The valid and reliable measurement of financial hardship, and conclusions regarding causation due to the use of predominantly cross-sectional design were areas of particular weakness.

Reference

Frankham, C., Richardson, T. & Maguire, N. (2020) Psychological factors associated with financial hardship and mental health: A systematic review. Clinical Psychology Review. doi: 10.1016/j.cpr.2020.101832. Epub 2020 Feb 11.

Book: The Oxford Handbook of Emotion, Social Cognition, and Problem Solving in Adulthood

Book Title:

The Oxford Handbook of Emotion, Social Cognition, and Problem Solving in Adulthood.

Part of the Oxford Library of Psychology.

Author(s): Paul Verhaegen and Christopher Hertzog (Editors).

Year: 2014.

Edition: First.

Publisher: Oxford University Press.

Type(s): Hardcover and Kindle.

Synopsis:

Over the last decade, the field of socio-emotional development and ageing has rapidly expanded, with many new theories and empirical findings emerging. This trend is consistent with the broader movement in psychology to consider social, motivational, and emotional influences on cognition and behaviour.

The Oxford Handbook of Emotion, Social Cognition, and Problem Solving in Adulthood provides the first overview of a new field of adult development that has emerged out of conceptualisations and research at the intersections between socio-emotional development, social cognition, emotion, coping, and everyday problem solving.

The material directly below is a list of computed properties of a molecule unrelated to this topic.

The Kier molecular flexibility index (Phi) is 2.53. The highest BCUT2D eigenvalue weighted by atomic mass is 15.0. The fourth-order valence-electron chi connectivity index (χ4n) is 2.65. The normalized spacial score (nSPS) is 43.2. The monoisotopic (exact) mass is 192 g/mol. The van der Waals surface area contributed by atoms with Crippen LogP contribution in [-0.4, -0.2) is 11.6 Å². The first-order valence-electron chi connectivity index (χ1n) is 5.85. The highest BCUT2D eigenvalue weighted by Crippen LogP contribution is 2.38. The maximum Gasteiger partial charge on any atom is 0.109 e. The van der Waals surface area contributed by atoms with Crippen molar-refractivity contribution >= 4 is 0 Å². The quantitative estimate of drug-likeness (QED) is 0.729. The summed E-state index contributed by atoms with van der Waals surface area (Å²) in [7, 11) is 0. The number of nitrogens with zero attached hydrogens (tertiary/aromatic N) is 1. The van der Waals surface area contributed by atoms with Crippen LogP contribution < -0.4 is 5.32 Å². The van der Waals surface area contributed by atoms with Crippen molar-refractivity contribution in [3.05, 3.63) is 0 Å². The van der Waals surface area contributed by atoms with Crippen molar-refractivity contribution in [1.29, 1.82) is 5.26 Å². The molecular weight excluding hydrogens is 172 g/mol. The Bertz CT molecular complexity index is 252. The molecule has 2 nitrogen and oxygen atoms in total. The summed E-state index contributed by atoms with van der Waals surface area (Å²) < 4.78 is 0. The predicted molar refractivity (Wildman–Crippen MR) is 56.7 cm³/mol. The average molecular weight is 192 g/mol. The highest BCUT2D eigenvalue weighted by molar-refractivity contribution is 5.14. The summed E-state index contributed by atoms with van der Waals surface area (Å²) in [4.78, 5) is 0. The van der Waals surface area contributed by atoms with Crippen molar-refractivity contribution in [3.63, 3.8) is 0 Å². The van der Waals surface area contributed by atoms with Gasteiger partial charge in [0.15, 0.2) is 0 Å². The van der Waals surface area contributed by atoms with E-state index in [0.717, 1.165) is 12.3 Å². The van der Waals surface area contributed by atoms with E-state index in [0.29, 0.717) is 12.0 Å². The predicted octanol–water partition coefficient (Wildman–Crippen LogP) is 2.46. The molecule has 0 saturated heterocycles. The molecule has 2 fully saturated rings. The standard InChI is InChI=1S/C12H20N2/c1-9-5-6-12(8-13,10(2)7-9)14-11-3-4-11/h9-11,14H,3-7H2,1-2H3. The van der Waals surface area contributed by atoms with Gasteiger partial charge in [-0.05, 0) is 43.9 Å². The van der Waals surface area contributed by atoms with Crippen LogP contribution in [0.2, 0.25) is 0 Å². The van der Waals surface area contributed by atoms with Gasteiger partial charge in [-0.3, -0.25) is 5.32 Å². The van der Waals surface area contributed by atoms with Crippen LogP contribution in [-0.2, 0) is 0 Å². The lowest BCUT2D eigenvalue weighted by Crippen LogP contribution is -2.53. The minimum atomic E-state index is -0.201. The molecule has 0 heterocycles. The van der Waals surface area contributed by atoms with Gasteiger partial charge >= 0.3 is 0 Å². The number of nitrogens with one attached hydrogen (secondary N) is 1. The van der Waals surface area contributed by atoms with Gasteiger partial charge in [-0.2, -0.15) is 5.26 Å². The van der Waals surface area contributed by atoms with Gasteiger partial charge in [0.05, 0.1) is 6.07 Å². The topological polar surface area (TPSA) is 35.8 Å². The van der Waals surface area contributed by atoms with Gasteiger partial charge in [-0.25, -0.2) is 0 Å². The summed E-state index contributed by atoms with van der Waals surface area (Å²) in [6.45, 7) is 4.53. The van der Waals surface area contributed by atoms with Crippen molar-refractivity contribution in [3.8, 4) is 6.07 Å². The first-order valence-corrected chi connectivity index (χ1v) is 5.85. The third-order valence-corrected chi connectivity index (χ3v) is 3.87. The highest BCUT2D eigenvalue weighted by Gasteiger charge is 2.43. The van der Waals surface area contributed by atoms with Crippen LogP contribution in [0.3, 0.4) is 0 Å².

This field roundly rejects a universal deficit model of ageing, highlighting instead the dynamic nature of socio-emotional development and the differentiation of individual trajectories of development as a function of variation in contextual and experiential influences.

It emphasises the need for a cross-level examination (from biology and neuroscience to cognitive and social psychology) of the determinants of emotional and socio-emotional behaviour.

This volume also serves as a tribute to the late Fredda Blanchard-Fields, whose thinking and empirical research contributed extensively to a life-span developmental view of emotion, problem solving, and social cognition.

Its chapters cover multiple aspects of adulthood and ageing, presenting developmental perspectives on emotion; antecedents and consequences of emotion in context; everyday problem solving; social cognition; goals and goal-related behaviours; and wisdom.

The landmark volume in this new field, The Oxford Handbook of Emotion, Social Cognition, and Problem Solving in Adulthood is an important resource for cognitive, developmental, and social psychologists, as well as researchers and graduate students in the field of ageing, emotion studies, and social psychology.